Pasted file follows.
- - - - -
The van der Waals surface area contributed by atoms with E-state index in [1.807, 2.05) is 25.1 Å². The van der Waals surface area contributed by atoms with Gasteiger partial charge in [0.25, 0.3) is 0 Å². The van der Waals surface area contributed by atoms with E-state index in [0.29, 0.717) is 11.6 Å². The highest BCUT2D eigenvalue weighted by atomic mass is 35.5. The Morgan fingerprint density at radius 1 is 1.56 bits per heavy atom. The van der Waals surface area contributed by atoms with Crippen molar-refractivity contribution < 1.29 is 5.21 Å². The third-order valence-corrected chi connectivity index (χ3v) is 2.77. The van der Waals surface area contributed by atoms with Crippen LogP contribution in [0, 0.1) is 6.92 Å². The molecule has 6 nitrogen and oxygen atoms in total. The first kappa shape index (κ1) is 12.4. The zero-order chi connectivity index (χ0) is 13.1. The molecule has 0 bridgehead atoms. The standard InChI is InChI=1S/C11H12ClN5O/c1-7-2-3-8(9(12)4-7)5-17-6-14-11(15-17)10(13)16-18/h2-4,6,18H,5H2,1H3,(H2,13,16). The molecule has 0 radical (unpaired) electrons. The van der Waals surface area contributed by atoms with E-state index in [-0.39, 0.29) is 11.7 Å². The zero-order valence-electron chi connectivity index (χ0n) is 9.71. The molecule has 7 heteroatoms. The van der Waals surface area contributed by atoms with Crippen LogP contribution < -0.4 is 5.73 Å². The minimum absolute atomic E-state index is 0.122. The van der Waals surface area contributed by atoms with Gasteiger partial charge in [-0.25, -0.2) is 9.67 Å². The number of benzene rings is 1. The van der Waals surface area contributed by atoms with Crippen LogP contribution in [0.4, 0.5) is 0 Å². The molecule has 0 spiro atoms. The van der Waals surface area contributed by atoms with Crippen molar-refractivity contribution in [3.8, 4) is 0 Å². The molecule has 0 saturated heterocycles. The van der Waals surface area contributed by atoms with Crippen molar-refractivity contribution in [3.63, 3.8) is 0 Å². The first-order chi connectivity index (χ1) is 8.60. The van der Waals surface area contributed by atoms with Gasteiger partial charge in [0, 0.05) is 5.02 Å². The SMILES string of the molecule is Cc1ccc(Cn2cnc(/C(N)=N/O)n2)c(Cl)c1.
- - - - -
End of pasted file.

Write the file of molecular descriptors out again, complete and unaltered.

The van der Waals surface area contributed by atoms with E-state index in [1.807, 2.05) is 25.1 Å². The van der Waals surface area contributed by atoms with Gasteiger partial charge in [0.25, 0.3) is 0 Å². The van der Waals surface area contributed by atoms with E-state index in [0.29, 0.717) is 11.6 Å². The highest BCUT2D eigenvalue weighted by atomic mass is 35.5. The Morgan fingerprint density at radius 1 is 1.56 bits per heavy atom. The van der Waals surface area contributed by atoms with Crippen molar-refractivity contribution < 1.29 is 5.21 Å². The third-order valence-corrected chi connectivity index (χ3v) is 2.77. The van der Waals surface area contributed by atoms with Crippen LogP contribution in [0, 0.1) is 6.92 Å². The molecule has 6 nitrogen and oxygen atoms in total. The first kappa shape index (κ1) is 12.4. The zero-order chi connectivity index (χ0) is 13.1. The molecule has 0 bridgehead atoms. The standard InChI is InChI=1S/C11H12ClN5O/c1-7-2-3-8(9(12)4-7)5-17-6-14-11(15-17)10(13)16-18/h2-4,6,18H,5H2,1H3,(H2,13,16). The molecule has 0 radical (unpaired) electrons. The van der Waals surface area contributed by atoms with E-state index in [-0.39, 0.29) is 11.7 Å². The zero-order valence-electron chi connectivity index (χ0n) is 9.71. The molecule has 7 heteroatoms. The van der Waals surface area contributed by atoms with Crippen LogP contribution < -0.4 is 5.73 Å². The minimum absolute atomic E-state index is 0.122. The van der Waals surface area contributed by atoms with Gasteiger partial charge in [-0.25, -0.2) is 9.67 Å². The number of benzene rings is 1. The van der Waals surface area contributed by atoms with Crippen LogP contribution in [0.4, 0.5) is 0 Å². The molecule has 0 spiro atoms. The van der Waals surface area contributed by atoms with Crippen molar-refractivity contribution in [3.8, 4) is 0 Å². The molecule has 0 saturated heterocycles. The van der Waals surface area contributed by atoms with Crippen molar-refractivity contribution in [3.63, 3.8) is 0 Å². The first-order chi connectivity index (χ1) is 8.60. The van der Waals surface area contributed by atoms with Gasteiger partial charge in [0, 0.05) is 5.02 Å². The SMILES string of the molecule is Cc1ccc(Cn2cnc(/C(N)=N/O)n2)c(Cl)c1.